Update — Ahead of the second ballot for House Speaker, McCarthy convinced Jim Jordan to nominate him in an effort to win over the hardline holdovers. Jordan gave an impassioned speech for McCarthy, but instead of listening to Jordan’s plea to vote for McCarthy, the hardliners are voting for Jordan instead. The opposition has coalesced around Jim Jordan. McCarthy goes down in flames again.
Jim Jordan trying to save a guy getting screwed? Well, that's out of character for him.— Elie Mystal (@ElieNYC) January 3, 2023
— Kevin McCarthy lost on the first ballot, the first time this has happened in 100 years. The defeat wasn’t even close — he was humiliated, losing 19 GOP votes. Hakeem Jeffries, the Democrat, actually had more votes than McCarthy, 212-203.
It’s unclear where it goes now, except for further votes. McCarthy is whipping for more, but getting 15 holdouts to switch seems unlikely.
I’m reluctant to write this post because it will probably be dated five minutes after it’s published and I’m not that keen to update it all day, but the vote for Speaker of the House is chaos right now. It’s been chaos for weeks, but I assumed that the hardliners in the Freedom Caucus would eventually come around and agree to vote for Kevin McCarthy as Speaker of the House.
They have not, and the vote is today. Kevin McCarthy needs 218 votes. There are 222 Republican House members. Five are currently holding out, including Matt Gaetz, Scott Perry, and Andy Biggs. In fact, a sixth anti-McCarthy vote just joined: Dan Bishop. They steadfastly refuse to vote for McCarthy, and if McCarthy does not win in the first vote, it will be the first time that’s happened since the 1920s.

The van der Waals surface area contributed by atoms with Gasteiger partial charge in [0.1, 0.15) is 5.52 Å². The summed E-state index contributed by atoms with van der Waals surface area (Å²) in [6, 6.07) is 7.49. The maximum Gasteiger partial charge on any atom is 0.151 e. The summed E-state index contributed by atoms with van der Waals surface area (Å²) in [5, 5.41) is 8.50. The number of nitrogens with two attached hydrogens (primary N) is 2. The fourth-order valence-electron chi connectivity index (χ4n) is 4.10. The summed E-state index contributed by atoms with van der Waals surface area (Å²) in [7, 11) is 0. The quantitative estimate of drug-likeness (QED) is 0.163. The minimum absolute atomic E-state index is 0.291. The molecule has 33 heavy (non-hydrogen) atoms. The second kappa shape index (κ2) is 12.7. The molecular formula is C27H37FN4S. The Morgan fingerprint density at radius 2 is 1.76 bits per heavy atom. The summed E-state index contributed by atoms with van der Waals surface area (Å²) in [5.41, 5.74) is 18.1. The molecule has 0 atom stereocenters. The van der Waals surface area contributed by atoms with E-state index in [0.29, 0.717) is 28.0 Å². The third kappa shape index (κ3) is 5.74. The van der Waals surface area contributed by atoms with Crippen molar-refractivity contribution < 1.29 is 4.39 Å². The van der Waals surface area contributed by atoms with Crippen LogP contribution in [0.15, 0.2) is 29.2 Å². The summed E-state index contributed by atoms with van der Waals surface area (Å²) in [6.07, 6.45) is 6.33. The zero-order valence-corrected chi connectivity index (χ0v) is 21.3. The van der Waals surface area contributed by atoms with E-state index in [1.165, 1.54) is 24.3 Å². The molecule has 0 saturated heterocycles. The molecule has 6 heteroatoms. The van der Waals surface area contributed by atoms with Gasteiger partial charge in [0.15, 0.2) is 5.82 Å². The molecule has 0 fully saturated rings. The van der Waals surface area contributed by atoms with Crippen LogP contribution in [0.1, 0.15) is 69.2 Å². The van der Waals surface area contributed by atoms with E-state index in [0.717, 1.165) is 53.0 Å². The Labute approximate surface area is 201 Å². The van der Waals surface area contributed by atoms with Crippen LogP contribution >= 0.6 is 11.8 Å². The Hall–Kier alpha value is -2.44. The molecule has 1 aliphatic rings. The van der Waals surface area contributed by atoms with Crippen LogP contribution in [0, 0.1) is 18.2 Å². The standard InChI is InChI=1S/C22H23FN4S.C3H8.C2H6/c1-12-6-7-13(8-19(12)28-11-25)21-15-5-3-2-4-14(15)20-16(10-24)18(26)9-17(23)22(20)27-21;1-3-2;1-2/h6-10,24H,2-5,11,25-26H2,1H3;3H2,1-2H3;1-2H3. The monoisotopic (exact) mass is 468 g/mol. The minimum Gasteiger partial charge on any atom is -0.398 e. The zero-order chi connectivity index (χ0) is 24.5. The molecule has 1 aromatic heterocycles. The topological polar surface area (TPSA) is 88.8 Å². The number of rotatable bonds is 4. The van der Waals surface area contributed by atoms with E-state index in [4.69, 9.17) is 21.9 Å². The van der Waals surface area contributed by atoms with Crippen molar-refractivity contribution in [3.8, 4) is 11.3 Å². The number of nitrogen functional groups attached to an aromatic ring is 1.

The interesting thing is that McCarthy has compromised himself to the nth degree. He’s basically best friends with Marjorie Taylor Greene now. He’s sold his soul to gain enough votes, and he still doesn’t have the votes, and the act of selling his soul revealed him to be a “typical Washington politician,” which may have hurt his chances even more with the hardliners.
It’s madness on the House Floor. Marjorie Taylor Greene is calling the anti-McCarthy contingent “destructionist,” and Dan Crenshaw is calling them “f—king stupid.” McCarthy is even suggesting that the gambit by the hardliners might result in Democrat Hakeem Jeffries becoming the Speaker. It’s possible.
How might that work? If McCarthy doesn’t win, and if the GOP has to nominate someone to appease the hardliners, like Andy Biggs, five moderate Republicans in blue districts who believe that the Freedom Caucus would be terrible for the country could theoretically vote for Jeffries. A guy like Adam Kinzinger would probably vote for Jeffries over Biggs, but I’m not sure there are 5 Kinzingers left in a Republican party dominated by MAGA in 2023.
More likely, this whole charade could be dragged out by the hardliners for weeks, during which time I assume there will be no Speaker of the House. And because the Speaker doesn’t necessarily have to be a member of Congress, there are already people on social media calling for Trump to be voted Speaker of the House.
The chaos and division within the party does not bode well for the GOP for the next two years.